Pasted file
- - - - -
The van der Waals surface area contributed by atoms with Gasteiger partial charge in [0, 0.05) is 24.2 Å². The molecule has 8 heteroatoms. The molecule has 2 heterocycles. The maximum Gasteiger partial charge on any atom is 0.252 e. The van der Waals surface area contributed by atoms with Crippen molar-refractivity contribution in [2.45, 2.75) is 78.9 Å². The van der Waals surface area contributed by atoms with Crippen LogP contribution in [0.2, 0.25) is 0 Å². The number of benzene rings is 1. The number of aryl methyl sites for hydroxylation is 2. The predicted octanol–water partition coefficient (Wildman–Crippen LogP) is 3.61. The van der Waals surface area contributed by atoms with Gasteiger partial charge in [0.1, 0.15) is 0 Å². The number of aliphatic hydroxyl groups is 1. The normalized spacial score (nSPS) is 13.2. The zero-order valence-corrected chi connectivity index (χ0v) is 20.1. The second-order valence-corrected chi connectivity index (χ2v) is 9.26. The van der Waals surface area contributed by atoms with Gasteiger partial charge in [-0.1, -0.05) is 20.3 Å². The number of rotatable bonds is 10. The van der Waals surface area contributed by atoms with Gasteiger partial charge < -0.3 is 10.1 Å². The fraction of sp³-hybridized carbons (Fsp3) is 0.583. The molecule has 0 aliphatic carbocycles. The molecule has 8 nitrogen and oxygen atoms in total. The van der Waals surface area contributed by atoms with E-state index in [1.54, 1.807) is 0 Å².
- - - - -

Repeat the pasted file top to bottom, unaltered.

The van der Waals surface area contributed by atoms with Gasteiger partial charge in [0, 0.05) is 24.2 Å². The molecule has 8 heteroatoms. The molecule has 2 heterocycles. The maximum Gasteiger partial charge on any atom is 0.252 e. The van der Waals surface area contributed by atoms with Crippen molar-refractivity contribution in [2.45, 2.75) is 78.9 Å². The van der Waals surface area contributed by atoms with Crippen LogP contribution in [0.2, 0.25) is 0 Å². The number of benzene rings is 1. The number of aryl methyl sites for hydroxylation is 2. The predicted octanol–water partition coefficient (Wildman–Crippen LogP) is 3.61. The van der Waals surface area contributed by atoms with Gasteiger partial charge in [0.1, 0.15) is 0 Å². The number of aliphatic hydroxyl groups is 1. The normalized spacial score (nSPS) is 13.2. The zero-order valence-corrected chi connectivity index (χ0v) is 20.1. The second-order valence-corrected chi connectivity index (χ2v) is 9.26. The van der Waals surface area contributed by atoms with Gasteiger partial charge in [-0.1, -0.05) is 20.3 Å². The number of rotatable bonds is 10. The van der Waals surface area contributed by atoms with Gasteiger partial charge < -0.3 is 10.1 Å². The fraction of sp³-hybridized carbons (Fsp3) is 0.583. The molecule has 0 aliphatic carbocycles. The molecule has 8 nitrogen and oxygen atoms in total. The van der Waals surface area contributed by atoms with E-state index in [1.54, 1.807) is 0 Å².